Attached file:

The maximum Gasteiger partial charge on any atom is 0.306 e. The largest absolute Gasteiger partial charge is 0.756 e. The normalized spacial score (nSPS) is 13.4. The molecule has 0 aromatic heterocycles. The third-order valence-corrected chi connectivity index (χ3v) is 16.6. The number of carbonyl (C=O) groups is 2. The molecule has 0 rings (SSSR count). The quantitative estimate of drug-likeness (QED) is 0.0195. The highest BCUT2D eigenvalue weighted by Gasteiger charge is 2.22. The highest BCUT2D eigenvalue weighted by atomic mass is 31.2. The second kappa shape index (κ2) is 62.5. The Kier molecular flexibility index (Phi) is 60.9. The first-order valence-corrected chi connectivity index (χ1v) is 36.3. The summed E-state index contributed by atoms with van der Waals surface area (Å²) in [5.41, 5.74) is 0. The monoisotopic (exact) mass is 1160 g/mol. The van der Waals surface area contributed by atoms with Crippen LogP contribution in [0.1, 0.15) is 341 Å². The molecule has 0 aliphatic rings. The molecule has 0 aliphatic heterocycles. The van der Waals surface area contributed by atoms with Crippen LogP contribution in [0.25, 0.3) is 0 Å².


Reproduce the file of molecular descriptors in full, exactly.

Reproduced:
The maximum Gasteiger partial charge on any atom is 0.306 e. The largest absolute Gasteiger partial charge is 0.756 e. The normalized spacial score (nSPS) is 13.4. The molecule has 0 aromatic heterocycles. The third-order valence-corrected chi connectivity index (χ3v) is 16.6. The number of carbonyl (C=O) groups is 2. The molecule has 0 rings (SSSR count). The quantitative estimate of drug-likeness (QED) is 0.0195. The highest BCUT2D eigenvalue weighted by Gasteiger charge is 2.22. The highest BCUT2D eigenvalue weighted by atomic mass is 31.2. The second kappa shape index (κ2) is 62.5. The Kier molecular flexibility index (Phi) is 60.9. The first-order valence-corrected chi connectivity index (χ1v) is 36.3. The summed E-state index contributed by atoms with van der Waals surface area (Å²) in [5.41, 5.74) is 0. The monoisotopic (exact) mass is 1160 g/mol. The van der Waals surface area contributed by atoms with Crippen LogP contribution in [0.1, 0.15) is 341 Å². The molecule has 0 aliphatic rings. The molecule has 0 aliphatic heterocycles. The van der Waals surface area contributed by atoms with Crippen LogP contribution in [0.25, 0.3) is 0 Å².